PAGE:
Merging With A Competitor—Horizontal Merger

In a horizontal merger, two companies that sell the same kind of products and serve the same market merge to form a bigger company. This type of merger reduces the stress and cost of competition, since it is essentially a merger with a competitor company.

Closeup of double color pawn amidst other chess pieces on board game - Image(Andrey_Popov)s
Horizontal merger is a merger with a competitor. (Photo Credit : Andrey_Popov/ Shutterstock)

However, the main objective of horizontal mergers is to take advantage of economies of scale.

We can better understand this with the help of an example. Imagine that you’ve rented a machine that is capable of producing 100 units of a certain product every month. Now, regardless of whether you produce 1 unit of the product or 100 units of it, you will have to pay the fixed amount of rent at the end of the month. If you produce 1 unit, the entire amount of the rent, say $1000, will be allocated to that one unit of product as cost. However, if you produce 100 units, each unit will have only $10 (being $1000 /100 units) allocated to it.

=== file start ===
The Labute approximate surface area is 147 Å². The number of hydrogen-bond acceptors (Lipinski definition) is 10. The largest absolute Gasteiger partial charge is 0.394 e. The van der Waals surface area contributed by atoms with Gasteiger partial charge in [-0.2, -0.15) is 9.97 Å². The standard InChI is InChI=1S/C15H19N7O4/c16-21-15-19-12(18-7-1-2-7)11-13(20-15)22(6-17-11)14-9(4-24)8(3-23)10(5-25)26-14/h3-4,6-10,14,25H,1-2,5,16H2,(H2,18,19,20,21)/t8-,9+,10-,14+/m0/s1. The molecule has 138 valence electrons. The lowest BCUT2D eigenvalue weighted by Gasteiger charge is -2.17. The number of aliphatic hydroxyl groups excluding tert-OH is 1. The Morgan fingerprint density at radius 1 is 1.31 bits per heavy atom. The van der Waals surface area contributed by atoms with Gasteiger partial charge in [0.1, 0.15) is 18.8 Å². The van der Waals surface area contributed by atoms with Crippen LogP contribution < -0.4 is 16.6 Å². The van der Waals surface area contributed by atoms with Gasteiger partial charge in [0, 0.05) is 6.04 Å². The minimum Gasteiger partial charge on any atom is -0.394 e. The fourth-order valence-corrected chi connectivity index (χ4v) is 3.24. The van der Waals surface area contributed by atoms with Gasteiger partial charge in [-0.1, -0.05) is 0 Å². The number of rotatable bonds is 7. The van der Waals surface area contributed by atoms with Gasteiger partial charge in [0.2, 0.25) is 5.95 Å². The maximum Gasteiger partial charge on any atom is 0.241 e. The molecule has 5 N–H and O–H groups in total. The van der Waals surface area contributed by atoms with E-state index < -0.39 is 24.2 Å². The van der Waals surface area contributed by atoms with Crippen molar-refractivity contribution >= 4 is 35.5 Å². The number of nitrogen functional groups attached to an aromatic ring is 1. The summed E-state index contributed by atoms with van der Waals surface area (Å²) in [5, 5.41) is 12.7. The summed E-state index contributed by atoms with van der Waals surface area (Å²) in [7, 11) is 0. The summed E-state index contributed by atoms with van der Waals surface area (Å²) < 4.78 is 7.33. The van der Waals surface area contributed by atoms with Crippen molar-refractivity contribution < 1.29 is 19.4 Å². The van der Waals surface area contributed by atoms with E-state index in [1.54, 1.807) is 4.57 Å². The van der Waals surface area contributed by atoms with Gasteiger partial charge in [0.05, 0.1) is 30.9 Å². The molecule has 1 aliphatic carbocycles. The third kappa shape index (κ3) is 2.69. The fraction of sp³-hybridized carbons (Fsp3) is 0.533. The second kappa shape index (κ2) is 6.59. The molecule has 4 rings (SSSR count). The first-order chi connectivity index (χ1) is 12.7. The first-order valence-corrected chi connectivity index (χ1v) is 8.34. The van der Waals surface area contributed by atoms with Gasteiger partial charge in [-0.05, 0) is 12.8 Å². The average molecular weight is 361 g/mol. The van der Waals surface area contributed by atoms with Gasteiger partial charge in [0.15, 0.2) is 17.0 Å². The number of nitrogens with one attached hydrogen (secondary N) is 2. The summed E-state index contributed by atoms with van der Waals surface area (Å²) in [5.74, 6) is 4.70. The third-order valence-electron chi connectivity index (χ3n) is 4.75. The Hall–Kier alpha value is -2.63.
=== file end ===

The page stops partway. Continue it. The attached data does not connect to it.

An increase in the scale of operations therefore leads to a reduction in average costs. However, a company might not be in a position to produce the full capacity, due to a lack of funds needed to purchase the required quantity of raw materials. Sometimes, it does not produce more because it knows that it won’t be able to sell it all. Horizontal mergers help companies tackle this situation effectively.

Since both the merging companies produce similar products, it would be convenient to shed the duplication of machine installations and combine the production of both companies to achieve economies of scale.